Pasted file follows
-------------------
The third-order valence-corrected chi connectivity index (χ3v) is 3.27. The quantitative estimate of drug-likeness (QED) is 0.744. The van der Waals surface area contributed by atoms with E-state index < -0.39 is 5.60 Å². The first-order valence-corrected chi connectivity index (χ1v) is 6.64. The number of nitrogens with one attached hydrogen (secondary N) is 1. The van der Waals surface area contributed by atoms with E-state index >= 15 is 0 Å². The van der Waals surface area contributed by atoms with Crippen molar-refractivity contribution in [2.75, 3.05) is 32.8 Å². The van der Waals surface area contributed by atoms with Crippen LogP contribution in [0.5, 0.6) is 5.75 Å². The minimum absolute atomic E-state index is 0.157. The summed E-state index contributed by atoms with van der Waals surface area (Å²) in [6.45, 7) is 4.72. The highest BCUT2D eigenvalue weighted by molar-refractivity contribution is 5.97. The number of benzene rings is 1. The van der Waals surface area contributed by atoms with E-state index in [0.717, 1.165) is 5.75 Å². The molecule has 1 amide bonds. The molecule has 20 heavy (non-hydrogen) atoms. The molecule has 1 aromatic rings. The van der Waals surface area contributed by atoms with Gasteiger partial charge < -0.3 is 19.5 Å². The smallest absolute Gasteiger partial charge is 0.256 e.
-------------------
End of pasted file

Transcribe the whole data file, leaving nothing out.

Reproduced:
The third-order valence-corrected chi connectivity index (χ3v) is 3.27. The quantitative estimate of drug-likeness (QED) is 0.744. The van der Waals surface area contributed by atoms with E-state index < -0.39 is 5.60 Å². The first-order valence-corrected chi connectivity index (χ1v) is 6.64. The number of nitrogens with one attached hydrogen (secondary N) is 1. The van der Waals surface area contributed by atoms with E-state index >= 15 is 0 Å². The van der Waals surface area contributed by atoms with Crippen molar-refractivity contribution in [2.75, 3.05) is 32.8 Å². The van der Waals surface area contributed by atoms with Crippen LogP contribution in [0.5, 0.6) is 5.75 Å². The minimum absolute atomic E-state index is 0.157. The summed E-state index contributed by atoms with van der Waals surface area (Å²) in [6.45, 7) is 4.72. The highest BCUT2D eigenvalue weighted by molar-refractivity contribution is 5.97. The number of benzene rings is 1. The van der Waals surface area contributed by atoms with E-state index in [0.717, 1.165) is 5.75 Å². The molecule has 1 amide bonds. The molecule has 20 heavy (non-hydrogen) atoms. The molecule has 1 aromatic rings. The van der Waals surface area contributed by atoms with Gasteiger partial charge < -0.3 is 19.5 Å². The smallest absolute Gasteiger partial charge is 0.256 e.